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Quafety project: report of Markes International activitiesOn 19 September 2012, Markes International published an article on its involvement in the European Project Quafety in American Laboratory website.
The aim of QUAFETY project is to improve the safety and quality of ready-to-eat fresh produce by working with the industry to develop new predictive and probabilistic models and decision making tools.
Quafety researchers, including a team from Cardiff University’s School of Biosciences, will also explore rapid and non-destructive methods for quality evaluation and prediction in order to quantify and manage microbial spoilage and pathogens, with the aim of minimising food safety risks to consumers.
Markes’ workpackages consist in the development of new diagnostic kits for the evaluation of microbial contamination and shelf-life determination; these tools will aid industry operators with their decision-making at critical points in the fresh-cut food supply chain.
To achieve this Markes’ thermal desorption technology, including the Easy-VOC grab sampler and the TD-100 automated thermal desorber, will be used on-site by industry operators as part of their routine quality- analysis process. The technology will also be used to monitor the extensive range of volatile organic chemicals (VOCs) emitted by fruit and vegetables at different stages during the supply chain.
During the test phase, the researchers will focus on monitoring volatiles released by melons, rocket, and fresh-cut fruit salads. Markes’ mass spectrometry division, ALMSCO International, is also playing a key role in the project, with its time-of-flight mass spectrometer, BenchTOF-dx, being used by Cardiff University partners to search for compounds. Commenting further, Dr Carsten Muller, from Cardiff University’s School of Biosciences, said: “We need a system that can go down to parts per trillion to look for trace levels of compounds. Ultimately, better sensitivity will detect more compounds with better spectra for improved discrimination.”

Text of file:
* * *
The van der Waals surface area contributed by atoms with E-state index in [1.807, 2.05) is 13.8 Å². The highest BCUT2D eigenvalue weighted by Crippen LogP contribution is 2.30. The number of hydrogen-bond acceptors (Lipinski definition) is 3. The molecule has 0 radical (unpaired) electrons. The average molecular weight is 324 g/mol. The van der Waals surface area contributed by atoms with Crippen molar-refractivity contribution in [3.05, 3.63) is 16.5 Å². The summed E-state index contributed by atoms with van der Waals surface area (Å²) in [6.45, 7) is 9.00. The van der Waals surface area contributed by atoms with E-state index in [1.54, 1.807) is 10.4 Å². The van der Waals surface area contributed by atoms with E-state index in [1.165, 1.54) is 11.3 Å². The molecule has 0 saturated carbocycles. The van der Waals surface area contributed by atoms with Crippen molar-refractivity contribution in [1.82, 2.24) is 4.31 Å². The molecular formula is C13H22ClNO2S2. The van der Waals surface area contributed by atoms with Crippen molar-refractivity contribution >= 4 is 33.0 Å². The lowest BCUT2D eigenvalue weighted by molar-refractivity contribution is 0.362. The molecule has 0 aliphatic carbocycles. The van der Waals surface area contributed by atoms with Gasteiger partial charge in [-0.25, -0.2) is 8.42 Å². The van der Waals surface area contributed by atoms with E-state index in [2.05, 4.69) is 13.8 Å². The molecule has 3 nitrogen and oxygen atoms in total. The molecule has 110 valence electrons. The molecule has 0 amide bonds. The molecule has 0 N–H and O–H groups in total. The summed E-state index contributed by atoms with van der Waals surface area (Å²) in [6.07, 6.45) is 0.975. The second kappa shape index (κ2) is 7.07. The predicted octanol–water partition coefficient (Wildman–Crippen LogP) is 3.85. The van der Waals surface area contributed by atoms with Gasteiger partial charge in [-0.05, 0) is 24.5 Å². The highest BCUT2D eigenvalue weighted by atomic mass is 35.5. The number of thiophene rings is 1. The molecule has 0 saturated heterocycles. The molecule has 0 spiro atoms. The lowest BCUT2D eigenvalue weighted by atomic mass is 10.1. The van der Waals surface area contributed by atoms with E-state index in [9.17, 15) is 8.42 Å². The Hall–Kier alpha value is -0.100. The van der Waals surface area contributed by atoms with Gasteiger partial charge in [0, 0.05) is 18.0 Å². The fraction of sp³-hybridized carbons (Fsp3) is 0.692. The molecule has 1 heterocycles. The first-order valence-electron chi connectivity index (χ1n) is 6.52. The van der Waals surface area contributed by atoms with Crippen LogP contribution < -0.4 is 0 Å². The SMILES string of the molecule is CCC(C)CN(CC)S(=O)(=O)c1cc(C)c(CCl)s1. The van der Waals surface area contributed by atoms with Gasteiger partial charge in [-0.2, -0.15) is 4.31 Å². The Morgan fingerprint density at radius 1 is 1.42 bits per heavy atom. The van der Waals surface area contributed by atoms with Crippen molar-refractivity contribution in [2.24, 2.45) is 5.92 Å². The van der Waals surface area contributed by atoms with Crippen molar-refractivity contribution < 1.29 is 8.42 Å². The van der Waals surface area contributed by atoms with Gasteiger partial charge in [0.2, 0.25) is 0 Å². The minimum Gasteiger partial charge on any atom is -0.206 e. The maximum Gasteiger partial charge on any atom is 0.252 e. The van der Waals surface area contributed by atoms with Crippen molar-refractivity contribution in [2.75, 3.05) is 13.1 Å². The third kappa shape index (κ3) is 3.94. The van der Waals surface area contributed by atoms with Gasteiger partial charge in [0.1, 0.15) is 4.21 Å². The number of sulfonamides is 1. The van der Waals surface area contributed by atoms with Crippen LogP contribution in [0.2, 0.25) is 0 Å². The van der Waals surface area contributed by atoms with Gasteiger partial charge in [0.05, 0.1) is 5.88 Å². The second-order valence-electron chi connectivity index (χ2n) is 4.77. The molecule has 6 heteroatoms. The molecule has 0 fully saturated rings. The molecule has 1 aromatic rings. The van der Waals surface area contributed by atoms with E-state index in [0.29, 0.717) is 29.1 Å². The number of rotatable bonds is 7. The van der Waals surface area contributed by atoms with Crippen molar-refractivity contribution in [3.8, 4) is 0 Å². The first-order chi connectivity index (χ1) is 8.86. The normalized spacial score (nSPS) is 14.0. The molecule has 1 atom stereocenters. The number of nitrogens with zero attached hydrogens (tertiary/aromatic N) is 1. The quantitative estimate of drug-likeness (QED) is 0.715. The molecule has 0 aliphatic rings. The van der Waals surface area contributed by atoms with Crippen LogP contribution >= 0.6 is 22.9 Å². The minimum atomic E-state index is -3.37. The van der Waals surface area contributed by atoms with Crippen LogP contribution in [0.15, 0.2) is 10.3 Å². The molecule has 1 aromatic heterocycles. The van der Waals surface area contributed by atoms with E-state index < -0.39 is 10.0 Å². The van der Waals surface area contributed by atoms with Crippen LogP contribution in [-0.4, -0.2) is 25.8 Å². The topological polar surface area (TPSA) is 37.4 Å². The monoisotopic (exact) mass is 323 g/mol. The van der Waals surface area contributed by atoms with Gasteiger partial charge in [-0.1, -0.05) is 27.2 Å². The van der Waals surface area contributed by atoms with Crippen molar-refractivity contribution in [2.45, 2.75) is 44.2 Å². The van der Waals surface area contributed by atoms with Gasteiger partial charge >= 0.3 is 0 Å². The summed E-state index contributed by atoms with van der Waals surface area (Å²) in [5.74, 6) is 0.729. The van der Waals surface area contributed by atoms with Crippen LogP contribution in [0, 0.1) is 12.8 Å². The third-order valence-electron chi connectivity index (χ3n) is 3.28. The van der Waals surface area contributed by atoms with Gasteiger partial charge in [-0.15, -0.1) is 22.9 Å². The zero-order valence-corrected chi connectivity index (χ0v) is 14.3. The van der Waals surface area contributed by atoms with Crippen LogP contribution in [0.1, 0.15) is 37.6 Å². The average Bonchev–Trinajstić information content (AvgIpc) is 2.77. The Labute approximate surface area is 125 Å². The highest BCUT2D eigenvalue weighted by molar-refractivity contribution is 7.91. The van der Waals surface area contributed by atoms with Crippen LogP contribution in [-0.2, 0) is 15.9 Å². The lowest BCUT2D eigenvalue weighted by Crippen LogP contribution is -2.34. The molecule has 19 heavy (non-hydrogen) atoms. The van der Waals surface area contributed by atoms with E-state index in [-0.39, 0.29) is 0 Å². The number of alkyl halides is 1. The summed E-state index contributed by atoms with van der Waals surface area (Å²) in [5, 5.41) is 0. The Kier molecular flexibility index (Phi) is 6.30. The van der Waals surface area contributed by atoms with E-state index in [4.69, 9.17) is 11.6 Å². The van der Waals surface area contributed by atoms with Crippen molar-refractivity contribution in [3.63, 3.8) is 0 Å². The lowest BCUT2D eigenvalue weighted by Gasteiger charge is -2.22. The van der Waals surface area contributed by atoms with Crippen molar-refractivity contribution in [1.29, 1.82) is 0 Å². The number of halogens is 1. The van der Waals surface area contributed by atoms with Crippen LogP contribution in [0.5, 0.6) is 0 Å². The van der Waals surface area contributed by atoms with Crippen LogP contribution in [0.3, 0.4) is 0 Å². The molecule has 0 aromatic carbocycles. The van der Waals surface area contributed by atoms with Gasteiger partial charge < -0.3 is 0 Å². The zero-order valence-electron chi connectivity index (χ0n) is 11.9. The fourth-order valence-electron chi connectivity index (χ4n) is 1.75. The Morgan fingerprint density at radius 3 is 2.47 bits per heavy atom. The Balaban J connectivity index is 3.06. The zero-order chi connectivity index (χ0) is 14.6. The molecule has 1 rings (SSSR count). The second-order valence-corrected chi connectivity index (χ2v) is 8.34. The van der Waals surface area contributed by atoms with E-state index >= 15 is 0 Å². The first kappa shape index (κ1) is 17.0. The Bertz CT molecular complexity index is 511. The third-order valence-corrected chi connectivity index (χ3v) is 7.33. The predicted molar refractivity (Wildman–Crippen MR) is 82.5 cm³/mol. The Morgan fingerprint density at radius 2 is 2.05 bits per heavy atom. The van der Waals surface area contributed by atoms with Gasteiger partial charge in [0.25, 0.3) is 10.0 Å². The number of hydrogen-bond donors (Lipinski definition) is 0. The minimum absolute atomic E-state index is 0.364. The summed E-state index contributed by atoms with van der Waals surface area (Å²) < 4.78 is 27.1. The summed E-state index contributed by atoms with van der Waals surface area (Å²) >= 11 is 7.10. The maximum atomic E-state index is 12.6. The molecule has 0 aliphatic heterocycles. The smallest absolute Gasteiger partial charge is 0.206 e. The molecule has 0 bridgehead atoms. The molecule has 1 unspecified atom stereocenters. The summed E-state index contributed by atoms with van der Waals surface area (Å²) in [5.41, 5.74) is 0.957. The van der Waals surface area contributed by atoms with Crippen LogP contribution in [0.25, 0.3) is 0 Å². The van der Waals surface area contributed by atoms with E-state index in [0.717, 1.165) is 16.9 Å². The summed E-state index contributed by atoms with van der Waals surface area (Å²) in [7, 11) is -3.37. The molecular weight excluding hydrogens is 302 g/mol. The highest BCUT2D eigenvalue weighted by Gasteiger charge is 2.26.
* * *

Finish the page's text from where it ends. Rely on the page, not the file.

“During the initial stages of this project, rather than using it to follow specific compounds, we’ll be looking for as many compounds as we can possibly see; we’ll be looking at the bouquet of compounds and identifying important biological shifts,” he added.
Commenting on the importance of the research, Dr Muller said: “At the moment there are no objective criteria for determining the safety and quality of fruit and vegetables. People working in the industry estimate shelf-life simply by judging the appearance of the product. Whilst appearance is related to quality it is does not necessarily indicate the presence of pathogenic micro-organisms.”
“Through the QUAFETY initiative, we’ll be able to develop unique tools and processes to help the industry to make informed decisions about the safety and quality of their products,” he added.
Commenting on the importance of developing predictive models, Dr Hilary Rogers, leading the research at Cardiff University’s School of Biosciences, said: “We’ll be looking closely at how we can identify patterns from the volatiles emitted by ready-to-eat fresh-cut fruit and vegetables. To do this, we’ll sample the products every few days, starting from when they are just out of the field, right the way through to the point where they are beyond sales.”
“Thermal desorption techniques will enable us to identify patterns that are associated with compounds that are coming up later in a lifetime of a product. If we identify markers associated with the presence of more micro-organisms than would be expected, it’s important that the industry and packagers know about it. Developing predictive and probabilistic models is essential because it will enable the industry to make decisions that will improve food-safety, increase shelf-life and reduce food-wastage” she added.
For further information on Markes International’s business in general, please email email@example.com or call +44 (0)1443 230935.
Thanks to Dr Hilary J Rogers (School of Biosciences, Cardiff University) for the supplied material.
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